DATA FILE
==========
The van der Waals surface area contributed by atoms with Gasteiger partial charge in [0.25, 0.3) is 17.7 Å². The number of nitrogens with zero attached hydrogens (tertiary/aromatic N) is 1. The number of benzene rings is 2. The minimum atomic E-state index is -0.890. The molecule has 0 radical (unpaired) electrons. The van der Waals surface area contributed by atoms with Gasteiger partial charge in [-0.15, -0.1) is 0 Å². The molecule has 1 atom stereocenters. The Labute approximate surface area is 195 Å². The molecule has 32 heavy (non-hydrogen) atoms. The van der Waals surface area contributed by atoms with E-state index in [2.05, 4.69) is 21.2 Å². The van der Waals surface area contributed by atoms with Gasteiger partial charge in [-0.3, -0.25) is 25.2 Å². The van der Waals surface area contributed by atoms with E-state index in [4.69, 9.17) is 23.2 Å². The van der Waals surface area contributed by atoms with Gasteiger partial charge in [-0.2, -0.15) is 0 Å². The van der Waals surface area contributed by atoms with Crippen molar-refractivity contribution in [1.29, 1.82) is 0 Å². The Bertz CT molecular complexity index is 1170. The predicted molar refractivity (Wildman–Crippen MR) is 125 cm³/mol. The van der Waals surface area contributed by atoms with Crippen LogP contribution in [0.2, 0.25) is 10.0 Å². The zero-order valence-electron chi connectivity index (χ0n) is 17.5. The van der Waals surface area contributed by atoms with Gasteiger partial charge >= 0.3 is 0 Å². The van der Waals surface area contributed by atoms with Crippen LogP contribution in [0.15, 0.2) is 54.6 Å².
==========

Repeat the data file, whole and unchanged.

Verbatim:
The van der Waals surface area contributed by atoms with Gasteiger partial charge in [0.25, 0.3) is 17.7 Å². The number of nitrogens with zero attached hydrogens (tertiary/aromatic N) is 1. The number of benzene rings is 2. The minimum atomic E-state index is -0.890. The molecule has 0 radical (unpaired) electrons. The van der Waals surface area contributed by atoms with Gasteiger partial charge in [-0.15, -0.1) is 0 Å². The molecule has 1 atom stereocenters. The Labute approximate surface area is 195 Å². The molecule has 32 heavy (non-hydrogen) atoms. The van der Waals surface area contributed by atoms with E-state index in [2.05, 4.69) is 21.2 Å². The van der Waals surface area contributed by atoms with Gasteiger partial charge in [-0.3, -0.25) is 25.2 Å². The van der Waals surface area contributed by atoms with E-state index in [4.69, 9.17) is 23.2 Å². The van der Waals surface area contributed by atoms with Gasteiger partial charge in [-0.2, -0.15) is 0 Å². The van der Waals surface area contributed by atoms with Crippen molar-refractivity contribution in [1.29, 1.82) is 0 Å². The Bertz CT molecular complexity index is 1170. The predicted molar refractivity (Wildman–Crippen MR) is 125 cm³/mol. The van der Waals surface area contributed by atoms with Crippen LogP contribution in [0.2, 0.25) is 10.0 Å². The zero-order valence-electron chi connectivity index (χ0n) is 17.5. The van der Waals surface area contributed by atoms with Gasteiger partial charge >= 0.3 is 0 Å². The van der Waals surface area contributed by atoms with Crippen LogP contribution in [0.15, 0.2) is 54.6 Å².